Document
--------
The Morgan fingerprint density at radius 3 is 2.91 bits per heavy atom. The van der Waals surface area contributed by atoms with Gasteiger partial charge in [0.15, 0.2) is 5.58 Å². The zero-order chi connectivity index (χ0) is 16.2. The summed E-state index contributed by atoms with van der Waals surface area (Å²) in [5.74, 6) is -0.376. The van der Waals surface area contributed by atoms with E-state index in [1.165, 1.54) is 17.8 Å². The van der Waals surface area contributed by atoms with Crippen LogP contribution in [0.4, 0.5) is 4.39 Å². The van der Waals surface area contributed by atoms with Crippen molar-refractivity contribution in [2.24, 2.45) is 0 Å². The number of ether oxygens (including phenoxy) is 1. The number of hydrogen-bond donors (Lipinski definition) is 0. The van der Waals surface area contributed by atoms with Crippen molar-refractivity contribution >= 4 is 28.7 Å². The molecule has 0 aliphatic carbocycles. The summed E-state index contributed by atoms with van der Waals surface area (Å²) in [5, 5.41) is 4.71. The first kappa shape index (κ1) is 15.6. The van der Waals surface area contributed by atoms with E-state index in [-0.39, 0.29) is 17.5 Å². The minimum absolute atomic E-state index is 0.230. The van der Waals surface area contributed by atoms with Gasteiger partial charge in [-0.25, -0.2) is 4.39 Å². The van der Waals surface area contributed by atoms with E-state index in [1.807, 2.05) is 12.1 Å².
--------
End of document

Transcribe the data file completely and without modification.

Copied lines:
The Morgan fingerprint density at radius 3 is 2.91 bits per heavy atom. The van der Waals surface area contributed by atoms with Gasteiger partial charge in [0.15, 0.2) is 5.58 Å². The zero-order chi connectivity index (χ0) is 16.2. The summed E-state index contributed by atoms with van der Waals surface area (Å²) in [5.74, 6) is -0.376. The van der Waals surface area contributed by atoms with E-state index in [1.165, 1.54) is 17.8 Å². The van der Waals surface area contributed by atoms with Crippen LogP contribution in [0.4, 0.5) is 4.39 Å². The van der Waals surface area contributed by atoms with Crippen molar-refractivity contribution in [2.24, 2.45) is 0 Å². The number of ether oxygens (including phenoxy) is 1. The number of hydrogen-bond donors (Lipinski definition) is 0. The van der Waals surface area contributed by atoms with Crippen molar-refractivity contribution >= 4 is 28.7 Å². The molecule has 0 aliphatic carbocycles. The summed E-state index contributed by atoms with van der Waals surface area (Å²) in [5, 5.41) is 4.71. The first kappa shape index (κ1) is 15.6. The van der Waals surface area contributed by atoms with E-state index in [-0.39, 0.29) is 17.5 Å². The minimum absolute atomic E-state index is 0.230. The van der Waals surface area contributed by atoms with Gasteiger partial charge in [-0.25, -0.2) is 4.39 Å². The van der Waals surface area contributed by atoms with E-state index in [1.807, 2.05) is 12.1 Å².